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Passionate Commitment

'Missa Gaudeamus' -
welcomed by

'... a joyous celebration ...'

Victoria: Missa Gaudeamus. Lay Clerks of Westminster Cathedral / Matthew Martin. © 2009 Hyperion Records Ltd

The Roman Catholic Church has latterly thrown out much of its heritage. At a time when we are rejoicing to 'meet up with' people rather than meet them, we can ill spare the cogent discipline of Latin, a language which has served the Church admirably ever since St Peter was conveniently martyred in the land of its origin. Far be it from me to assess the musical tastes of the Almighty, but there is no doubt he is more accustomed to the intricate harmonies of choir and organ than to the insipid twanglings of a lone guitar.

So there is the warmest of welcomes for this 'Missa Gaudeamus' disc, a joyous celebration for the feast of the Virgin's assumption. Tomás Luis de Victoria is central, not only with his setting of the Mass but also his 'Vidi speciosam' motet. There are in addition three organ pieces by Frescobaldi, as well as his final Recercar for choir and organ bidding Mary pray for us, interspersed with liturgical chants to complete the sequence. Even in Latin the Gospel seems unduly hard on poor Martha, who knew as well as I do that the dusting must be done and meals have to be prepared.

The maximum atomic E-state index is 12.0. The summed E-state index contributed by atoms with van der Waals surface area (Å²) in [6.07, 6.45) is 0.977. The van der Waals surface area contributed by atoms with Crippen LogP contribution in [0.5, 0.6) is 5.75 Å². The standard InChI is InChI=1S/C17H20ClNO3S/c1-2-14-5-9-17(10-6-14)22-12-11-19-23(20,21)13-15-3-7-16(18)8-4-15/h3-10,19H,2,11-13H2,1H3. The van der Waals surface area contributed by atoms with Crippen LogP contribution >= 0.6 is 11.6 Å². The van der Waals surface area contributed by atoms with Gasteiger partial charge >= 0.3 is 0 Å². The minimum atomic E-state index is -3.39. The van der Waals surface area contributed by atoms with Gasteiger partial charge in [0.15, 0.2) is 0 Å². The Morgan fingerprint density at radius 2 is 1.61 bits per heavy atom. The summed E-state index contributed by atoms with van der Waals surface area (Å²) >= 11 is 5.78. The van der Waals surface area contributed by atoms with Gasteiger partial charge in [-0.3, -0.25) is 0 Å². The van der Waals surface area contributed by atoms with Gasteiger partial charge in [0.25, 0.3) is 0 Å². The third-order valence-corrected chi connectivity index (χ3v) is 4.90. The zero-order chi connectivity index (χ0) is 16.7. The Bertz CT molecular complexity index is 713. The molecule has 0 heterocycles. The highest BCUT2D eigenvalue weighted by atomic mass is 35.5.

The Lay Clerks of Westminster Cathedral under Matthew Martin have a glorious building to inspire their singing, in which myriads of bricks have only very partially been effaced by the opulence of marble. The acoustic is all the richer for the comparative poverty of the diocese. Victoria stakes his claim to greatness with the opening Kyrie.

Listen -- Victoria: Kyrie (Missa Gaudeamus)
(track 3, 0:45-1:51) © 2009 Hyperion Records Ltd

Central to the service is the chant that Mary the Virgin has indeed been taken up into heaven, where an 'army' of angels rejoices.

Listen -- Alleluia -- Assumpta est Maria in caelum
(track 8, 1:03-1:35) © 2009 Hyperion Records Ltd

Frescobaldi's second offering is a Canzon to follow the Epistle from Ecclesiasticus.

Listen -- Frescobaldi: Canzon dopo l'Epistola
(track 9, 0:49-1:12) © 2009 Hyperion Records Ltd

Thomas Wilson plays a modest instrument of half-a-dozen stops, built by Goetze and Gwynn in 1996, entirely suitable for the job. Victoria is at his most sonorous in the powerful paragraphs of the Sanctus, which demonstrate also the passionate commitment of the choir to a style of singing very different from that favoured in even the grandest of Anglican settings.

Listen -- Victoria: Sanctus (Missa Gaudeamus)
(track 16, 0:48-1:49) © 2009 Hyperion Records Ltd

Copyright © 1 November 2009 Robert Anderson,
Cairo, Egypt








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